Nexenta Systems on Monday unveiled its first scale-out storage software which allows thousands of storage nodes to be connected to work as one large file system.
Nexenta develops software which provides a full range of enterprise-class storage services, including multiple replication methods and in-line data deduplication using industry-standard server hardware.
Nexenta's Namespace Cluster is a new application which runs on top of the company's flagship NexentaStor OpenStorage software for building a scale-out NFS (network file system) storage infrastructure, said Evan Powell, CEO of the Mountain View, Calif.-based vendor.
Nexenta has tested Namespace Cluster to work with up to 4,096 high availability pairs of storage nodes, Powell said. The software can be used with industry-standard hardware to put 750 TBs of capacity into a single rack, he said. Management of all nodes can be done from any node, he said.
Nexenta also introduced version 3.1 of its NexentaStor OpenStorage software which now includes metro cluster capability for high availability pairs of storage nodes. "We let customers split the two nodes of the high availability pairs by up to 20 kilometers and still have an active-active cluster," Powell said.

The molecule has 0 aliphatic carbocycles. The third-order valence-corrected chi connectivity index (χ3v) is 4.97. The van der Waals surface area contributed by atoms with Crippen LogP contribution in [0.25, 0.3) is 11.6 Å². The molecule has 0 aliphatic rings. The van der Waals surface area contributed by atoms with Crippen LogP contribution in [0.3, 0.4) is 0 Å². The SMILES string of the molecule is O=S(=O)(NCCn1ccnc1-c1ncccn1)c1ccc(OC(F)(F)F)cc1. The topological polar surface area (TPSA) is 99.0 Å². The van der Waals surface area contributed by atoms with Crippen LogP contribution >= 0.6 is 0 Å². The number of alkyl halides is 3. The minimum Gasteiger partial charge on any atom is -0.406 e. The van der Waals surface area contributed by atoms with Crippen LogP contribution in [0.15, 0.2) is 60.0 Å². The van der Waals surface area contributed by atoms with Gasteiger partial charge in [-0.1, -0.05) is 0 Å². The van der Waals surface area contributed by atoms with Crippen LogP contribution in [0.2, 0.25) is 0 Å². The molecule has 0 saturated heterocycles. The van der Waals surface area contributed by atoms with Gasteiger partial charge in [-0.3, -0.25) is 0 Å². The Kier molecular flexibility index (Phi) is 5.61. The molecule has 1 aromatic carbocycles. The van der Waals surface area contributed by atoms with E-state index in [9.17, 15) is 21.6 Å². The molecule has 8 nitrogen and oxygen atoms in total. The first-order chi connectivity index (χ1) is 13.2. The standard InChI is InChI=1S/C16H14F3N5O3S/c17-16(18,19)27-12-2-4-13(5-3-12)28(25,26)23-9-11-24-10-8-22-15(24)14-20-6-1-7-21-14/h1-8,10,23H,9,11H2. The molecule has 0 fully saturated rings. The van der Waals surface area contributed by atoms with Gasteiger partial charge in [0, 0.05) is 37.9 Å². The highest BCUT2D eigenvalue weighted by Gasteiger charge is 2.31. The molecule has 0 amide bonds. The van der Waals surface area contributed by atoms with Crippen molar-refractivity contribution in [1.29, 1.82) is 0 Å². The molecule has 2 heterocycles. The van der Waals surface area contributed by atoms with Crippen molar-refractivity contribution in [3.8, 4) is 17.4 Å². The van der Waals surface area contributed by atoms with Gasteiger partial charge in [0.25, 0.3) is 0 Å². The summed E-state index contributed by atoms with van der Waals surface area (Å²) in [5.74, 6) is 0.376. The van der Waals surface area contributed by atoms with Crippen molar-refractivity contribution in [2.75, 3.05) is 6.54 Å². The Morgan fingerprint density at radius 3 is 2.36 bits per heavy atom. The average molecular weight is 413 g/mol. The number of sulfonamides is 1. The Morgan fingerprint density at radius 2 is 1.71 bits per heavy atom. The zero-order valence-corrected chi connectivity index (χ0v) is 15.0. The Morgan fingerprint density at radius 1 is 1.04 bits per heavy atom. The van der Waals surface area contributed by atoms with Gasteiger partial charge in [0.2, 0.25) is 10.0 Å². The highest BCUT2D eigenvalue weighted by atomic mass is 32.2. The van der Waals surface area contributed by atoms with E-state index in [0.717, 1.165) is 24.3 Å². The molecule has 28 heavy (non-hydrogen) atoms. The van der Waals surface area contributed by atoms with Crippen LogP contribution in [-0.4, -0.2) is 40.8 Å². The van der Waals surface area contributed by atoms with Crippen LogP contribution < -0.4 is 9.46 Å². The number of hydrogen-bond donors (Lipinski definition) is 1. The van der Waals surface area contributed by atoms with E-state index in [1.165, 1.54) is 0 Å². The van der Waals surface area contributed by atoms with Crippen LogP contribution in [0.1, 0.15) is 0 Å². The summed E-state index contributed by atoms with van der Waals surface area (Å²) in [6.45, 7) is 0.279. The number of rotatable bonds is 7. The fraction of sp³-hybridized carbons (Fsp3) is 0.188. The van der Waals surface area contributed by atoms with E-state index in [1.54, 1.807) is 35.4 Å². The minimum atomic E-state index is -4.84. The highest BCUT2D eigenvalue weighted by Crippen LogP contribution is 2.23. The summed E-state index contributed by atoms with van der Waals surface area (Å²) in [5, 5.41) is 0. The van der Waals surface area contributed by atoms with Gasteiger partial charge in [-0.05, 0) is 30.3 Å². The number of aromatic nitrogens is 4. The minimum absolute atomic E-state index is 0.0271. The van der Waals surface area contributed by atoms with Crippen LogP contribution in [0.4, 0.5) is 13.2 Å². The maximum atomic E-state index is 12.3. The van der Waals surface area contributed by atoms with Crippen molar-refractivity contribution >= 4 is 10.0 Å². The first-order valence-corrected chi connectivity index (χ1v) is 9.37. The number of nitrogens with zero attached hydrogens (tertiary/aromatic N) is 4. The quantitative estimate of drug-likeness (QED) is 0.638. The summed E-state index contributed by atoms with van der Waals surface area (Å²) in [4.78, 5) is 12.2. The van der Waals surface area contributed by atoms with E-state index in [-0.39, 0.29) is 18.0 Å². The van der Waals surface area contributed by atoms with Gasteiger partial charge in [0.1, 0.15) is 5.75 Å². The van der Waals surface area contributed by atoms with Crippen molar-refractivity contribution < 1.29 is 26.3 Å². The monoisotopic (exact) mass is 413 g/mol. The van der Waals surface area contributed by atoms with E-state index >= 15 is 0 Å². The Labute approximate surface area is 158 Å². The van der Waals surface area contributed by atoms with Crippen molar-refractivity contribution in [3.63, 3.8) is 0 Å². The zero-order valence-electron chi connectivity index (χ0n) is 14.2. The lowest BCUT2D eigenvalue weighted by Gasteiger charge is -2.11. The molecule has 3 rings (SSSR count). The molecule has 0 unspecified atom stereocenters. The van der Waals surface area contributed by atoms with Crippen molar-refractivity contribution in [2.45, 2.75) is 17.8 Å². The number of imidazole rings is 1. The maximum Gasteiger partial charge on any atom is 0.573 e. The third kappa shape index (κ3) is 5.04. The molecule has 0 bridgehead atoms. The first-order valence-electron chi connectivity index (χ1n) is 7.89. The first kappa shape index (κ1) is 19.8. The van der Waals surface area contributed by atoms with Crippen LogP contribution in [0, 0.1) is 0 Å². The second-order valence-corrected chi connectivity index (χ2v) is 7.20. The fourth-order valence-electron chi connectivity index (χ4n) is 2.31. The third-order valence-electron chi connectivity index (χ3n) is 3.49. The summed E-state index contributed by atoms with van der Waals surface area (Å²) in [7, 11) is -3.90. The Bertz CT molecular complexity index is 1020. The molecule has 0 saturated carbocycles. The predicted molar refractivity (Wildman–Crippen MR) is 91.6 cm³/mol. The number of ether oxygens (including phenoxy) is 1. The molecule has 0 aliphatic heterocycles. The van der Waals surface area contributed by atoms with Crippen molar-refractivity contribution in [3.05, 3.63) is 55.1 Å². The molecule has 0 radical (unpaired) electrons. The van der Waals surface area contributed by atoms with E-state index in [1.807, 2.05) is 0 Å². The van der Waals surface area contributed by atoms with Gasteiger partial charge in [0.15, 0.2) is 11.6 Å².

The metro clustering feature can cost $300,000 for many legacy storage offerings, but is available at no charge to customers of the NexentaStor software, Powell said. "For our metro clustering, customers will need a professional services engagement to get started, but there's no extra cost for the feature," he said.
NexentaStor 3.1 also includes the ability to develop gold images of a NexentaStor implementation which can then be used to quickly populate the implementation across multiple nodes, he said.
Nexenta's software is sold primarily through channel partners who add it to industry-standard server hardware to create scalable storage infrastructures for customers, Powell said. The company is a member of Intel's ESAA (Enabled Solutions Acceleration Alliance) program for selling systems and storage equipment to the channel under the Intel badge, and has pre-certified four Intel storage server SKUs for its software, he said.
Nexenta has had solid growth, with revenue expected to hit $300 million this year, up from $70 million in 2010, Powell said.